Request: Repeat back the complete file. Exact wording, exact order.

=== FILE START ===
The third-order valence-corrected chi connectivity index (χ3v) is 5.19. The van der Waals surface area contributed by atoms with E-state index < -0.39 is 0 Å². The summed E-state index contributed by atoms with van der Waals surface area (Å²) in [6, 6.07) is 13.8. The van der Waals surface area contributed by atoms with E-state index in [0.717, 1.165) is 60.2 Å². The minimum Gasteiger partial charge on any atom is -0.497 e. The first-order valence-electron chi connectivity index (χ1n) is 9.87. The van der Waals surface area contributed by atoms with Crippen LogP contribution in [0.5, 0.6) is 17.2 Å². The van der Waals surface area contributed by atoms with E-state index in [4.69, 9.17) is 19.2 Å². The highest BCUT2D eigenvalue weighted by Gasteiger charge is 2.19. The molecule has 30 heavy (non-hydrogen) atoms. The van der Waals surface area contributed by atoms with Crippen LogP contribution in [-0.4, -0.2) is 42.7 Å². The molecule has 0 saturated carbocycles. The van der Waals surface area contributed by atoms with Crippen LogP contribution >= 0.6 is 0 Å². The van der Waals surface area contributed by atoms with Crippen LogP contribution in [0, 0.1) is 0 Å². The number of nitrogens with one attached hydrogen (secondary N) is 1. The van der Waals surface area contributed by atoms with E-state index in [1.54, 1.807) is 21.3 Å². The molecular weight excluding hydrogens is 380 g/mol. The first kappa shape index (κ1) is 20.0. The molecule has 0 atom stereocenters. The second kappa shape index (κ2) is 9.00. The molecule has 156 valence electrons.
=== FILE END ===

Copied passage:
The third-order valence-corrected chi connectivity index (χ3v) is 5.19. The van der Waals surface area contributed by atoms with E-state index < -0.39 is 0 Å². The summed E-state index contributed by atoms with van der Waals surface area (Å²) in [6, 6.07) is 13.8. The van der Waals surface area contributed by atoms with E-state index in [0.717, 1.165) is 60.2 Å². The minimum Gasteiger partial charge on any atom is -0.497 e. The first-order valence-electron chi connectivity index (χ1n) is 9.87. The van der Waals surface area contributed by atoms with Crippen LogP contribution in [0.5, 0.6) is 17.2 Å². The van der Waals surface area contributed by atoms with E-state index in [4.69, 9.17) is 19.2 Å². The highest BCUT2D eigenvalue weighted by Gasteiger charge is 2.19. The molecule has 30 heavy (non-hydrogen) atoms. The van der Waals surface area contributed by atoms with Crippen LogP contribution in [-0.4, -0.2) is 42.7 Å². The molecule has 0 saturated carbocycles. The van der Waals surface area contributed by atoms with Crippen LogP contribution >= 0.6 is 0 Å². The van der Waals surface area contributed by atoms with Crippen LogP contribution in [0, 0.1) is 0 Å². The number of nitrogens with one attached hydrogen (secondary N) is 1. The van der Waals surface area contributed by atoms with E-state index in [1.54, 1.807) is 21.3 Å². The molecular weight excluding hydrogens is 380 g/mol. The first kappa shape index (κ1) is 20.0. The molecule has 0 atom stereocenters. The second kappa shape index (κ2) is 9.00. The molecule has 156 valence electrons.